Next up, I needed an image to complement the business name.
Inspired by the picture on the left, a gift from my brother, I asked author/designer Michael Hiebert to create a simple logo that reflected my love of books and dogs.
I was thrilled with the result. >>
McRAC Books is definitely a keeper! 🙂
I invite you to join my author journey: subscribe to my newsletter which contains news about books, links to blogs, and occasional fun facts about my beloved island of Newfoundland. Place your first name and email address in the space provided on the right. Rest assured your email address will not be shared for any reason.
Do you put your Twitter handle in the byline of your blog posts?
Some do. Many do not.
Why use a Twitter handle? So people can easily @mention you when tweeting a link to your post. An @mention will show up in your Twitter feed, allowing you to:
know who’s sharing your information;
retweet the tweet; and
A readily-displayed @handle will also ease the job of the person (like me) who wishes to tweet your link. I always try to credit the author, to @mention the author and, if the Twitter handle is missing, I go on a hunting expedition. However, I often scan fifty posts a day and don’t always have time to track down those adorable blue Twitter birds!
If your Twitter Handle is different from your byline, use both: by Your Name @YourTwitterhandle. (On my posts, since my name is in my Twitter handle, I usually just use @AnnieDaylon as my byline.)
Looking forward to getting a handle on all those great posts!
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Today, as the tide slips over the release date of my novel, Castles in the Sand, I am setting goals for 2014.
I started by listing accomplishments of 2013, an activity I recommend. I discovered that, despite bouts of doubt (do you have those ‘am I doing enough’ moments??) I accomplished a lot. Included on my list:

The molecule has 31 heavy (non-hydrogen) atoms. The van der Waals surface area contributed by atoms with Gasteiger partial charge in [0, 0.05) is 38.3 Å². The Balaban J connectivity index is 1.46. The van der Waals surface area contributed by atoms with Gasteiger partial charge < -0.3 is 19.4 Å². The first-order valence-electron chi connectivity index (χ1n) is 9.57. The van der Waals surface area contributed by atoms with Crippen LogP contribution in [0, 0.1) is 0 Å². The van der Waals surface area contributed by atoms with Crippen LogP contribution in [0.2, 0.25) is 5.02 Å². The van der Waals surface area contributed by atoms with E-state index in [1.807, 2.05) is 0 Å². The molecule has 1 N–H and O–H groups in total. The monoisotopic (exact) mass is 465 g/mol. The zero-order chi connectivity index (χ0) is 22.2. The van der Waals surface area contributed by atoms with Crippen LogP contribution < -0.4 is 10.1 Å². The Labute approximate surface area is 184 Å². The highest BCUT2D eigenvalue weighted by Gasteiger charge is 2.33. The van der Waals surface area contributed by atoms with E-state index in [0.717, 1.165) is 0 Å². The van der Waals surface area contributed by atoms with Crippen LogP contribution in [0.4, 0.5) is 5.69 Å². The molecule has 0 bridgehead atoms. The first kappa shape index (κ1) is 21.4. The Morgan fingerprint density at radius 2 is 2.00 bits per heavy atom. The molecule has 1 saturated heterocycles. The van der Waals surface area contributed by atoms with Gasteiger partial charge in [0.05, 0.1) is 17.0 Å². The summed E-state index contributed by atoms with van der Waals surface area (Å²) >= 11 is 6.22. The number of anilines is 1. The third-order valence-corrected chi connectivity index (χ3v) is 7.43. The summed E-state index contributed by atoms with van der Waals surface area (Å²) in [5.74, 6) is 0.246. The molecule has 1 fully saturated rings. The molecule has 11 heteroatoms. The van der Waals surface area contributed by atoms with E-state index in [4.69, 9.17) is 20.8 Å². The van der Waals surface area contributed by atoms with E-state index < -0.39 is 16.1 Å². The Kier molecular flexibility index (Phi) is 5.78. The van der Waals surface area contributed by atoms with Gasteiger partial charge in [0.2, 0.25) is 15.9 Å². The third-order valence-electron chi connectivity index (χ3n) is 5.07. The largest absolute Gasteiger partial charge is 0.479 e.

publishing a novel;
working with a partner (accomplished author, Michael Hiebert) to organize a book launch party;
diving into technology (almost drowned… still here!),
learning that I must pick and choose my path because there are so many options and there is no way can I do everything. (Must keep it simple.)
With that last point in mind, I am listing just three goal categories. In order of importance, they are:
Write first! Write regularly. (Novel first, always! I intend to finish, and market, my historical suspense novel.)
Write short stories for contests. (Love the contest concept; it is a vehicle for honing writing craft.)
Write a non-fiction book about writing. (Have learned a lot; intend to share.)
Read, Read, Read! Read up. Read down. (I laughed recently when I received an email from Goodreads congratulating me on having read twobooks in 2013. The reality is that I read a minimum of two books a week. 🙂 Since I already keep an alphabetical list of everything I read, I will transfer more of that info to Goodreads in 2014.)
Read more Indie Authors (I am one; should support same. Mea culpa.)
Write a few short reviews.
Continue to share info via Twitter and Blog. Am focusing on these two because, like I said, I can’t do everything. However, I will also use other media, such as Linked In & Pinterest, and, of course, Goodreads.
Hire for Tech issues. (In many cases, time trumps money; I cannot spend hours trolling tech forums when I can spend a few dollars employing tech wizards.)
Learn to do Webinars.
Get help with marketing. (Not sure what this looks like yet but am putting it out there.)
So, there it is. A list of goals. Seems simple enough. And that’s the point: to keep it simple. Simplicity allows for success, for change, and for adaptation to whatever rolls in with the tides of 2014.